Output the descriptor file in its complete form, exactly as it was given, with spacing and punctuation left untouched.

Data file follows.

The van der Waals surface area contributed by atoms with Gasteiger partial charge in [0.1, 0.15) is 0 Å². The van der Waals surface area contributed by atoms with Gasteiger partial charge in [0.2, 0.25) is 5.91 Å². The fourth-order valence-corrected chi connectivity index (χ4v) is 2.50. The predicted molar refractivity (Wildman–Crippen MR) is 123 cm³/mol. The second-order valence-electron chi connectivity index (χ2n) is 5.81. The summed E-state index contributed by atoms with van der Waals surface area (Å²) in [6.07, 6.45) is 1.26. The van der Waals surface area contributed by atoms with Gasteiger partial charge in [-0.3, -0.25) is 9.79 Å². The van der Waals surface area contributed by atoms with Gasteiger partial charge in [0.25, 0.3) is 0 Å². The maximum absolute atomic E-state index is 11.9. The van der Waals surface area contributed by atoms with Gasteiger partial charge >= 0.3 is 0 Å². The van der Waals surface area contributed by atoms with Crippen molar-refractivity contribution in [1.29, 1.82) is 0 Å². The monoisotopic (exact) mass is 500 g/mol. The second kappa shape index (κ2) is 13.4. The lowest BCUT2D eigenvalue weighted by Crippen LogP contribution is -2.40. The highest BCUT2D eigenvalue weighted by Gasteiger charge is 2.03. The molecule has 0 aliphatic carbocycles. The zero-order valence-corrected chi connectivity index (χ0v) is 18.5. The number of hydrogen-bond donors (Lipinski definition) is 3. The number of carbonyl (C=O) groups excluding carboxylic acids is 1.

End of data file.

The van der Waals surface area contributed by atoms with Gasteiger partial charge in [0.1, 0.15) is 0 Å². The van der Waals surface area contributed by atoms with Gasteiger partial charge in [0.2, 0.25) is 5.91 Å². The fourth-order valence-corrected chi connectivity index (χ4v) is 2.50. The predicted molar refractivity (Wildman–Crippen MR) is 123 cm³/mol. The second-order valence-electron chi connectivity index (χ2n) is 5.81. The summed E-state index contributed by atoms with van der Waals surface area (Å²) in [6.07, 6.45) is 1.26. The van der Waals surface area contributed by atoms with Gasteiger partial charge in [-0.3, -0.25) is 9.79 Å². The van der Waals surface area contributed by atoms with Gasteiger partial charge in [0.25, 0.3) is 0 Å². The maximum absolute atomic E-state index is 11.9. The van der Waals surface area contributed by atoms with Gasteiger partial charge >= 0.3 is 0 Å². The van der Waals surface area contributed by atoms with Crippen molar-refractivity contribution in [1.29, 1.82) is 0 Å². The monoisotopic (exact) mass is 500 g/mol. The second kappa shape index (κ2) is 13.4. The lowest BCUT2D eigenvalue weighted by Crippen LogP contribution is -2.40. The highest BCUT2D eigenvalue weighted by Gasteiger charge is 2.03. The molecule has 0 aliphatic carbocycles. The zero-order valence-corrected chi connectivity index (χ0v) is 18.5. The number of hydrogen-bond donors (Lipinski definition) is 3. The number of carbonyl (C=O) groups excluding carboxylic acids is 1.